Three days ago, the viburnum, now over eight feet tall, was in flower and flourishing – or so I believed. But all the while, this creature and its thousands of brethren were coming alive, unseen beneath the leaves. Perhaps they’d wintered over. They’re not tent caterpillars – those are larger and much more obvious. I’ll do the mandatory Google research and get the facts: What is this nasty creature, and what can I do about it? I’ve never seen it before; could this have something to do with climate change? Can this beautiful shrub be saved, or is it already too late? Would radical pruning help?

In previous waterings, I’d been ignoring the viburnum and concentrating on the smaller perennials and the new plantings, but now I set the hose on soak and draped it low in the branches to give the shrub a good long drink. Then I helped my husband move a 300-pound slab of snowy white Vermont marble to the edge of the front yard near the road, where the garden ends. (He used to be into stone sculpture, and we still have a few beautiful slabs around. They’re a little reminiscent of gravestones, and that’s probably what much of the marble was quarried for.)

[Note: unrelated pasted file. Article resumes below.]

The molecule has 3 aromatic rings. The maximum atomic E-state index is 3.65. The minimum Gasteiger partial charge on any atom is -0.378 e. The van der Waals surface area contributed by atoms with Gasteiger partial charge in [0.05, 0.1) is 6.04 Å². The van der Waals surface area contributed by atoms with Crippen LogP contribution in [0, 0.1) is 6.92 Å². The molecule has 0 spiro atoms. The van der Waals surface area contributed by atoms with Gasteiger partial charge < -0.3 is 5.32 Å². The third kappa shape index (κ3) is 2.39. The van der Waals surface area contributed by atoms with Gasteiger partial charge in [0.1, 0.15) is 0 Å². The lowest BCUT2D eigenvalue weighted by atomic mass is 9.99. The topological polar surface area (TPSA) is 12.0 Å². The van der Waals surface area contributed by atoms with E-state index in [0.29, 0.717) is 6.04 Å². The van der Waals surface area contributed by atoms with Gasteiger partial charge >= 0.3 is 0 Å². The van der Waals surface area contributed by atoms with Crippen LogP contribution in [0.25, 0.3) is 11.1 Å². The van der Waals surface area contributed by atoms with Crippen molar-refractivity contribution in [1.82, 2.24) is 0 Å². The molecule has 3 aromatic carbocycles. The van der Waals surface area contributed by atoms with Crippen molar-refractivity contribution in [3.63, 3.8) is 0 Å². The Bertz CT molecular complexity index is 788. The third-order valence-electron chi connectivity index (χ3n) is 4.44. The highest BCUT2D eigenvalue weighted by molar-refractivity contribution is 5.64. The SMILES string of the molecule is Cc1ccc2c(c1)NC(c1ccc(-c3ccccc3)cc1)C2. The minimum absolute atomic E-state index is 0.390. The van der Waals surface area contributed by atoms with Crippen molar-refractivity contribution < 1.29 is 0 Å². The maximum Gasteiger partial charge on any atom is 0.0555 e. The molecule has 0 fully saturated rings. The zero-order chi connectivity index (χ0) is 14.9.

Our neighbor Wendy came along to help maneuver the stone into place. Just back from visiting her 89-year-old mother in the hospital, she told us they’d stopped all aggressive measures and started a morphine drip. Wendy’s strong, and she loves physical yard work. Maybe wrestling with that slab of marble was just what she needed at that moment.

Oh, and there are small black birds nesting in the corner of our eaves outside the bedroom. We can hear them chirping all day, beginning at dawn. But it’s not too bad – my husband and I both have severe tinnitus, and the chirping blends right in. The birds drive our cats crazy, but that’s another story . . .

A beautiful shrub under lethal attack, funereal white marble, black birds in the eaves, an old woman near death – you might think I’d be depressed. But threading all the images together, dark and shadowy as they may be, fills me with elation. Guess that’s why I write mysteries!

Tomorrow, tune in for more on the shadow side of life, with nods to Carl Jung and Sue Grafton.